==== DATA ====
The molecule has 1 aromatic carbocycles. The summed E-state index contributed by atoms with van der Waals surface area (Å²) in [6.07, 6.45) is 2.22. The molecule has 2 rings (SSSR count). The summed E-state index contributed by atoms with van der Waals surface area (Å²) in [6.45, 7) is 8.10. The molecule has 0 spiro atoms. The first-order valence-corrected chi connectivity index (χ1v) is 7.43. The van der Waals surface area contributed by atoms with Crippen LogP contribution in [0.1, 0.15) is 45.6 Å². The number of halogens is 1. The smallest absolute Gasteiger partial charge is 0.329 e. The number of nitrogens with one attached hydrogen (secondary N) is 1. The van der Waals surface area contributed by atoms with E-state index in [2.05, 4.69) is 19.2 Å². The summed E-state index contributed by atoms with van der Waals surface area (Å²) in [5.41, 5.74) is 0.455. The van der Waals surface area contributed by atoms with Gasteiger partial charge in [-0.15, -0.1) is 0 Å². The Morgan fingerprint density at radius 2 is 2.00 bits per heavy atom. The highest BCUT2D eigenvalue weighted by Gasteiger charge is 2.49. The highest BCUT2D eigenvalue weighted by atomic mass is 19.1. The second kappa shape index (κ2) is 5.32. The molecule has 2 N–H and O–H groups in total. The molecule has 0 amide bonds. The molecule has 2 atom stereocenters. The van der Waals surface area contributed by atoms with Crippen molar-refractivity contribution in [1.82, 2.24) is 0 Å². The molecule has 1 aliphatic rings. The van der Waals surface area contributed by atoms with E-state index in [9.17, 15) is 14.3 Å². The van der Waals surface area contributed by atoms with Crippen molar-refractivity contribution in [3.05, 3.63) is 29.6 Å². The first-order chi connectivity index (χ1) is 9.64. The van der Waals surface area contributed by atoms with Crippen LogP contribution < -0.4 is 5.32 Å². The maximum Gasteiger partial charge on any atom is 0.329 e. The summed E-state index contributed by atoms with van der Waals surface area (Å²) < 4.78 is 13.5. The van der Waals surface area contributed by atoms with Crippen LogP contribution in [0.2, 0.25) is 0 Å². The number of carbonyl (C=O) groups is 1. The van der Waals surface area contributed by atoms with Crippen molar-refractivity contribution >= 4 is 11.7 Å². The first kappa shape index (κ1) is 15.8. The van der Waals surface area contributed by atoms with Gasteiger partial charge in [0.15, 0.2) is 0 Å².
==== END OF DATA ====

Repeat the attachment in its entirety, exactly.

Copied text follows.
The molecule has 1 aromatic carbocycles. The summed E-state index contributed by atoms with van der Waals surface area (Å²) in [6.07, 6.45) is 2.22. The molecule has 2 rings (SSSR count). The summed E-state index contributed by atoms with van der Waals surface area (Å²) in [6.45, 7) is 8.10. The molecule has 0 spiro atoms. The first-order valence-corrected chi connectivity index (χ1v) is 7.43. The van der Waals surface area contributed by atoms with Crippen LogP contribution in [0.1, 0.15) is 45.6 Å². The number of halogens is 1. The smallest absolute Gasteiger partial charge is 0.329 e. The number of nitrogens with one attached hydrogen (secondary N) is 1. The van der Waals surface area contributed by atoms with E-state index in [2.05, 4.69) is 19.2 Å². The summed E-state index contributed by atoms with van der Waals surface area (Å²) in [5.41, 5.74) is 0.455. The van der Waals surface area contributed by atoms with Gasteiger partial charge in [-0.15, -0.1) is 0 Å². The Morgan fingerprint density at radius 2 is 2.00 bits per heavy atom. The highest BCUT2D eigenvalue weighted by Gasteiger charge is 2.49. The highest BCUT2D eigenvalue weighted by atomic mass is 19.1. The second kappa shape index (κ2) is 5.32. The molecule has 2 N–H and O–H groups in total. The molecule has 0 amide bonds. The molecule has 2 atom stereocenters. The van der Waals surface area contributed by atoms with Crippen molar-refractivity contribution in [1.82, 2.24) is 0 Å². The molecule has 1 aliphatic rings. The van der Waals surface area contributed by atoms with E-state index in [9.17, 15) is 14.3 Å². The van der Waals surface area contributed by atoms with Crippen molar-refractivity contribution in [3.05, 3.63) is 29.6 Å². The first-order chi connectivity index (χ1) is 9.64. The van der Waals surface area contributed by atoms with Crippen LogP contribution < -0.4 is 5.32 Å². The maximum Gasteiger partial charge on any atom is 0.329 e. The summed E-state index contributed by atoms with van der Waals surface area (Å²) < 4.78 is 13.5. The van der Waals surface area contributed by atoms with Crippen LogP contribution in [0.2, 0.25) is 0 Å². The number of carbonyl (C=O) groups is 1. The van der Waals surface area contributed by atoms with Crippen molar-refractivity contribution >= 4 is 11.7 Å². The first kappa shape index (κ1) is 15.8. The van der Waals surface area contributed by atoms with Gasteiger partial charge in [0.15, 0.2) is 0 Å².